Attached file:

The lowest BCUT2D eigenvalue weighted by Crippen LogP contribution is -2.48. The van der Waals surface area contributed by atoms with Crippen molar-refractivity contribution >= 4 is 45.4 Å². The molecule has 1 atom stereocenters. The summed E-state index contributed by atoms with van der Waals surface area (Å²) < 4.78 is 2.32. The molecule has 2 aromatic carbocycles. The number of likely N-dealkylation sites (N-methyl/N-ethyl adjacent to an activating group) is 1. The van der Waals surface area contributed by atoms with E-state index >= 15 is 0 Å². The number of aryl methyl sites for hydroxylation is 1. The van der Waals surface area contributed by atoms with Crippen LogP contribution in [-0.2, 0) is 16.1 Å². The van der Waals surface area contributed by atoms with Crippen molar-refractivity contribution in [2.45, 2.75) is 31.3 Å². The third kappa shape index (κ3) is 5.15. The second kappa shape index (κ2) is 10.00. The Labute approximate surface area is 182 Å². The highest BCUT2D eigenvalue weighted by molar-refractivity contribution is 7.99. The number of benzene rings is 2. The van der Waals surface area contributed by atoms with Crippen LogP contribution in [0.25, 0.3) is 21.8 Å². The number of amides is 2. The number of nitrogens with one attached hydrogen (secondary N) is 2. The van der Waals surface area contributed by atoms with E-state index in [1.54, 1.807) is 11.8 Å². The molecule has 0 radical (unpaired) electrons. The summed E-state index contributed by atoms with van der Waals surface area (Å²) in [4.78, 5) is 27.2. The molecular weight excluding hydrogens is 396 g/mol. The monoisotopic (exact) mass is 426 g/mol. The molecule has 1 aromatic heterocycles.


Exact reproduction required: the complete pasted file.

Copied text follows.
The lowest BCUT2D eigenvalue weighted by Crippen LogP contribution is -2.48. The van der Waals surface area contributed by atoms with Crippen molar-refractivity contribution >= 4 is 45.4 Å². The molecule has 1 atom stereocenters. The summed E-state index contributed by atoms with van der Waals surface area (Å²) < 4.78 is 2.32. The molecule has 2 aromatic carbocycles. The number of likely N-dealkylation sites (N-methyl/N-ethyl adjacent to an activating group) is 1. The van der Waals surface area contributed by atoms with E-state index >= 15 is 0 Å². The number of aryl methyl sites for hydroxylation is 1. The van der Waals surface area contributed by atoms with Crippen LogP contribution in [-0.2, 0) is 16.1 Å². The van der Waals surface area contributed by atoms with Crippen molar-refractivity contribution in [2.45, 2.75) is 31.3 Å². The third kappa shape index (κ3) is 5.15. The second kappa shape index (κ2) is 10.00. The Labute approximate surface area is 182 Å². The highest BCUT2D eigenvalue weighted by molar-refractivity contribution is 7.99. The number of benzene rings is 2. The van der Waals surface area contributed by atoms with Crippen LogP contribution in [0.25, 0.3) is 21.8 Å². The number of amides is 2. The number of nitrogens with one attached hydrogen (secondary N) is 2. The van der Waals surface area contributed by atoms with E-state index in [1.54, 1.807) is 11.8 Å². The molecule has 0 radical (unpaired) electrons. The summed E-state index contributed by atoms with van der Waals surface area (Å²) in [4.78, 5) is 27.2. The molecular weight excluding hydrogens is 396 g/mol. The monoisotopic (exact) mass is 426 g/mol. The molecule has 1 aromatic heterocycles.